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Raudzens Residence

Paradise Valley, Arizona

The design of this home arises from a holistic process of correlating natural air flows and water flows across the site, with solar path, topography, views, spatial sequence and relationship, and building systems.  The sweeping building form opens to morning sun and flow through natural ventilation, and rises up to capture mountain views while sheltering from the summer midday sun.  The private wing shields the house from street noise and views, while the living wing opens to the adjacent desert wash and existing mature trees of the backyard. The form engenders a sense of spaciousness and flow, while separating uses and creating subtle but clear boundaries between public and private spaces.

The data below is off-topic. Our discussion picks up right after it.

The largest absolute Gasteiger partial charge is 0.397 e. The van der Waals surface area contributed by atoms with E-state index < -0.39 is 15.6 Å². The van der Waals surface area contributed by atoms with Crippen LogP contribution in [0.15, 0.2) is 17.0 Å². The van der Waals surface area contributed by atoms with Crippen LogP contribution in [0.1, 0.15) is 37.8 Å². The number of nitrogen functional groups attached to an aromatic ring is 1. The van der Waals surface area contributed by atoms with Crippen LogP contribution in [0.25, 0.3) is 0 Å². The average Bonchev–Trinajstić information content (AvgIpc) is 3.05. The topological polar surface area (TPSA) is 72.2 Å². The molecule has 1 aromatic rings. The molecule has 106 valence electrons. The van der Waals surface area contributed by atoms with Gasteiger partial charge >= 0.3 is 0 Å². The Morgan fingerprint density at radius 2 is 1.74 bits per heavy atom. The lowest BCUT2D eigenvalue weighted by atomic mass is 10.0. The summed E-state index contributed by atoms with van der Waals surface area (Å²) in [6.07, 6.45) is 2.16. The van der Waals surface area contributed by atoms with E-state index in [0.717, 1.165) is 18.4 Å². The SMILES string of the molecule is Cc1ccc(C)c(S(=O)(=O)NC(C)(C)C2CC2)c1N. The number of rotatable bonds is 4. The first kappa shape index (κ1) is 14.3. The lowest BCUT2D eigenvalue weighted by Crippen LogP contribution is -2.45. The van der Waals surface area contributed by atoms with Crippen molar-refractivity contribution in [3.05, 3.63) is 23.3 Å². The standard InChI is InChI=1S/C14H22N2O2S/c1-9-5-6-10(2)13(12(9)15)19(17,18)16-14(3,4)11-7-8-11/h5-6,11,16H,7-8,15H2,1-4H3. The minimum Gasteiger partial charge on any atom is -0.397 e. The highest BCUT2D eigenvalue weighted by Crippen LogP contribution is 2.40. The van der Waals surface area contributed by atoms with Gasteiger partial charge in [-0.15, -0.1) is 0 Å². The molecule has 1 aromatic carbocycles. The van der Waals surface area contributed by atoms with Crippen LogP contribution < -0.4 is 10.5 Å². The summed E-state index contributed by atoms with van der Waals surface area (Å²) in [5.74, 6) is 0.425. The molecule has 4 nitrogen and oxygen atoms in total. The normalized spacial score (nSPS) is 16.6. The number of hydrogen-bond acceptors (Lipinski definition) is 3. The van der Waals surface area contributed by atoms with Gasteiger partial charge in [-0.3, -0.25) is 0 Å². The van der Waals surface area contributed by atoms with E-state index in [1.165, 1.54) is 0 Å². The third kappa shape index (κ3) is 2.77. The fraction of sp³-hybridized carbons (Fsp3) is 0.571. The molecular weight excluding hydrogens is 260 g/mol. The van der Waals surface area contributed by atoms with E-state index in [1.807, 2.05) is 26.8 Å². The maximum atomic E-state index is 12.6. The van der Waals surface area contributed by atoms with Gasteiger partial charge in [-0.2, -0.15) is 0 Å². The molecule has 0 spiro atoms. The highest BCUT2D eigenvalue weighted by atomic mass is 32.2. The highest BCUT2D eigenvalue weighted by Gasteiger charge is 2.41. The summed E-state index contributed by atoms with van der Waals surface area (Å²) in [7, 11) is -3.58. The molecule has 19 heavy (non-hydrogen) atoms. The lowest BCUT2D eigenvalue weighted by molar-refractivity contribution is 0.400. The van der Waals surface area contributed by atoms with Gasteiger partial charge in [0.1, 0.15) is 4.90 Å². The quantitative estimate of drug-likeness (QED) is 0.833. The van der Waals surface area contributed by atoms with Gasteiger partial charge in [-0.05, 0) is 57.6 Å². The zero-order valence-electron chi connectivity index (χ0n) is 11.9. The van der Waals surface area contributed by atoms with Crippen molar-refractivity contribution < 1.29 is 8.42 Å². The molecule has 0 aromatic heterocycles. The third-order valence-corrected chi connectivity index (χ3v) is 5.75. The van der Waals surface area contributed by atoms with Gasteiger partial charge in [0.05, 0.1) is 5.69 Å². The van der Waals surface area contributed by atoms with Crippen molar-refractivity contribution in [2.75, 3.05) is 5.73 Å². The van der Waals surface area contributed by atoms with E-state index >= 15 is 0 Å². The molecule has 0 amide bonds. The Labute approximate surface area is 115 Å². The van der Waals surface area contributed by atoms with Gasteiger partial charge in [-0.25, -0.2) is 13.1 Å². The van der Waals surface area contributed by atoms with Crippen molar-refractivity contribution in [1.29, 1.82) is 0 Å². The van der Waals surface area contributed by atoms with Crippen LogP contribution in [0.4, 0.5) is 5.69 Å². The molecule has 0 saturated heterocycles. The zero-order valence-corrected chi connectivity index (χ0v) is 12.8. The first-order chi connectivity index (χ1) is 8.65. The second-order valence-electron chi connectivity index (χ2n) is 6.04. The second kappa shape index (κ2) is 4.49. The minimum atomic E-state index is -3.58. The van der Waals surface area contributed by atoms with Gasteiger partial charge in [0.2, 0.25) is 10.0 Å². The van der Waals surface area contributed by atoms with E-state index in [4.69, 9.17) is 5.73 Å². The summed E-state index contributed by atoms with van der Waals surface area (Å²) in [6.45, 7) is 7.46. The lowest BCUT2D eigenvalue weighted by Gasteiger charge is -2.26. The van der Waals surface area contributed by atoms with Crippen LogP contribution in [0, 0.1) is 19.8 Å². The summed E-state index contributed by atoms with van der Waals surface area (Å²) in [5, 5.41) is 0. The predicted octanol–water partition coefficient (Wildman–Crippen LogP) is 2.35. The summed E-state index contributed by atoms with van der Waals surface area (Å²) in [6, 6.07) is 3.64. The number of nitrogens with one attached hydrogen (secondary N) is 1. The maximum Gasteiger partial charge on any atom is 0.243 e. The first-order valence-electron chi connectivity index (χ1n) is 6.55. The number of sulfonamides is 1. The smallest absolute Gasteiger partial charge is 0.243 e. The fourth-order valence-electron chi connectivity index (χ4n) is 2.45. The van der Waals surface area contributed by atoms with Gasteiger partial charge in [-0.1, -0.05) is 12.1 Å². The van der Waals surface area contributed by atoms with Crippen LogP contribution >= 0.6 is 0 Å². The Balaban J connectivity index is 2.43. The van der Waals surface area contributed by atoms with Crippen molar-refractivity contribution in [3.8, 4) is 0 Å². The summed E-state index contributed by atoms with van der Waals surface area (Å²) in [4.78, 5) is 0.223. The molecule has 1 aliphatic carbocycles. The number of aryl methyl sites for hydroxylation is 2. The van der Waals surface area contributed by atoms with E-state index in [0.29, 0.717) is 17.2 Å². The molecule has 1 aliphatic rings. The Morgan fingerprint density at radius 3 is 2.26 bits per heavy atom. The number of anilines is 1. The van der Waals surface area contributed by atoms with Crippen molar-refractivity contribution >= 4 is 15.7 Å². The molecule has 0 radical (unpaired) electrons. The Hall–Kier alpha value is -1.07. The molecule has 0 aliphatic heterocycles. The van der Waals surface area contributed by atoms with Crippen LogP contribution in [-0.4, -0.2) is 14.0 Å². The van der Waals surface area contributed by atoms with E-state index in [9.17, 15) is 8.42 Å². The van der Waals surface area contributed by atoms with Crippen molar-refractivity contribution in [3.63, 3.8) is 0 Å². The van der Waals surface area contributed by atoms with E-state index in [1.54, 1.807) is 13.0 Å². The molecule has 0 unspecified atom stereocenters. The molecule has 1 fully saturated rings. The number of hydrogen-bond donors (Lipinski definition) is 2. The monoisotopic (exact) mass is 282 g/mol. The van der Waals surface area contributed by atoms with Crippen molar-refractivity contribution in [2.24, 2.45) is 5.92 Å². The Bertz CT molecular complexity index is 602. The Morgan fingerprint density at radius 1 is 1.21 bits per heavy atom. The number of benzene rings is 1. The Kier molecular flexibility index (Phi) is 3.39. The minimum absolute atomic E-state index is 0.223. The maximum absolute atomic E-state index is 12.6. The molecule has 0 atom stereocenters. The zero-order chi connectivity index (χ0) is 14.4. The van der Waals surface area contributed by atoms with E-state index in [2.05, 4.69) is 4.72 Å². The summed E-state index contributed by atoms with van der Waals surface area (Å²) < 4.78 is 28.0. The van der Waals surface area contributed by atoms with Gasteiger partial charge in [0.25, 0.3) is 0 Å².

The primary building systems include Integra super-insulated concrete masonry with 25% fly-ash content and bio-based polyurethane insulation, SABS all-foam stressed-skin walls, engineered wood roof structure, and recycled metal roofing.  Passive energy efficiency strategies include day-long daylighting design, cross and stack natural ventilation, centrally controlled operable windows, solar air heaters and ventilators, “living wall” microclimate mitigation, and super-insulated fiberglass windows/glazing, walls and roofs.   In addition to the passive energy strategies, the project will also include a host of active energy systems, including thermal storage systems, high-performance water-pre-cooled compression cooling and solar-assisted heating system, zoned air-distribution system, and a heat recovery ventilator system.  The home will also use a computerized energy, water, carbon and IAQ (indoor air quality) monitoring and home automation system, accessible in the home and from the Web.  Water-efficiency will be from permaculture and rainwater harvesting designed and integrated site topography, landscape and house form, graywater harvesting and reuse, ultra-low flow/use fixtures and appliances, and centrally displayed whole house water metering.  Materials and finishes will be radically minimized, and when used will include stained finished concrete floors throughout, ultra-low VOC paints and coatings, non-wood cabinetry, recycled-content countertops, content recycled from existing house deconstruction, recycled steel finishes, and recycled content tiles and rugs.